How women in design can uncover their leadership strengths

Photo: Yuan Wang facilitating at Airbnb Design Lead Offsite 2019

Leading the way demands that we become more self-aware of our own strengths and areas of improvement. Knowing ourselves is one of the most difficult tasks we face. By examining our actions, mindsets, values and natural strengths, we are more likely to take actions that result in meaningful change.

In this interview, Julie Stanescu talks with Yuan Wang Experience Design Lead and Coach at Coaching Through Crisis - RETHINK Program on how women designers can uncover their authentic leadership strengths, deal with self-doubt, and lead with integrity and confidence.

Yuan can you tell us a bit about your story and design background?

Currently, I’m taking a break from leading design full-time and becoming a certified professional coach. I help women of color uncover their potentials and play bigger in career and life.

Most recently, I was a design lead at Airbnb. I led a cross-platform global redesign to unify Airbnb stays and experiences detail pages. The new platform became the backbone behind many notable launches, such as hotels on Airbnb, monthly stays, and online experiences. I also created a design mentorship program to support emerging women design leaders at Airbnb, and later on, scaled the program to benefit 800+ design teammates. Before Airbnb, I spent the past 3.5 years designing at Twitter. I worked on projects from Growth & On boarding, Abuse & Safety, to Tweets & Conversations. I led the design of Twitter threads, making it easier for millions to consume and share longer thoughts on Twitter.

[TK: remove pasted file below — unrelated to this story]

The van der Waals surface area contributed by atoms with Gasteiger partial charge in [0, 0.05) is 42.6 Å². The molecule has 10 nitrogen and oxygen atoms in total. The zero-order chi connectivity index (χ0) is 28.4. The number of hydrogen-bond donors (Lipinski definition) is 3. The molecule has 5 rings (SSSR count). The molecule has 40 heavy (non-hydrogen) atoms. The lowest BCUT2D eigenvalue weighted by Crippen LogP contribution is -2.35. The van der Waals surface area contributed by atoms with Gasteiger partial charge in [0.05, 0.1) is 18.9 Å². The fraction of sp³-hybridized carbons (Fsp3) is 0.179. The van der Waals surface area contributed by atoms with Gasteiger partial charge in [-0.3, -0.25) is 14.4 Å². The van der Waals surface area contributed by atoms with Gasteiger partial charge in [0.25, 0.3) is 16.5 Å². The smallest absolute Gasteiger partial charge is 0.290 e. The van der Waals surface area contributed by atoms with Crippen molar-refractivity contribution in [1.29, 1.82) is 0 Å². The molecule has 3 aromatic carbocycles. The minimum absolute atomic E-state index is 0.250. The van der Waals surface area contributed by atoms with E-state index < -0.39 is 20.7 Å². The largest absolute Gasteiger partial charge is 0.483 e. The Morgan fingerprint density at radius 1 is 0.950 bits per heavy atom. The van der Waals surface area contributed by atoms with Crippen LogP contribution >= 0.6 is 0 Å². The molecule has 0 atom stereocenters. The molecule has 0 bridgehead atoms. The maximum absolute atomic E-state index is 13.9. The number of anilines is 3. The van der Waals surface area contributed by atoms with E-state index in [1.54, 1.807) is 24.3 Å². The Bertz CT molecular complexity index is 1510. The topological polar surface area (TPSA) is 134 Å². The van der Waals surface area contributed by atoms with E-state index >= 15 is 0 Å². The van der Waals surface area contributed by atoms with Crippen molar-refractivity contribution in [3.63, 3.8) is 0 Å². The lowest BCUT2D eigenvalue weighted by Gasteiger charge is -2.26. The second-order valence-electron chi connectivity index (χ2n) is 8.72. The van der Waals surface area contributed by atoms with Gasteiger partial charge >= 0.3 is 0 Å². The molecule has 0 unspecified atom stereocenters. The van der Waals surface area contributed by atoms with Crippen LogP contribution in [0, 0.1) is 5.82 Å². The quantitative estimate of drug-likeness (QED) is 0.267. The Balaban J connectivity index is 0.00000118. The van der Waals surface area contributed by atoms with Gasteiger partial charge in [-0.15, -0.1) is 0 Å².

I was born and raised in the northeastern part of China. In 2010, I moved to the United States and overcame a long journey of finding my voice and dealing with self-doubt in a foreign country. Now I aspire to be the mentor coach that I wish I had when I first moved to the U.S.

How did you think about approaching your personal growth as a woman in design, and how do you make the decision to stay or leave at a certain point in your career?

I’m the kind of person who often looks for reasons to stay instead of reasons to leave. Partially it’s because visa workers like me didn’t have the same kind of job flexibility as U.S. citizens. On the positive side, I learned to strategize and grow my resilience in difficult situations. I had decided to stay with Twitter during some of the most challenging times at the company. From 2014 to 2016, there were multiple lay-offs and re-orgs. I was determined to stay during those times because I saw the personal growth opportunity and the direct impact through my work.

I found it helpful to take a closer look at your current role and break down the work you’re doing vs. leading vs. learning. If you wish to be doing less and leading more, consider asking for these opportunities and work with your manager to make it happen. If you realize what you hope to learn or to lead can’t be achieved in your company, it’s a sign to look elsewhere.

Yuan Wang speaking at Airbnb Design Summit 2019

What are some best practices women can use to feel comfortable speaking up in a large meeting?

First, we should acknowledge that the root problem of feeling uncomfortable speaking up may vary for different individuals. This person might be a minority in the room. This person might be a junior in their fields and having self-doubts. This person might not speak English natively. This person might need to improve their communication skills. We don’t have the time to dig into all of these scenarios, so I’ll suggest some practical tips here.

Start small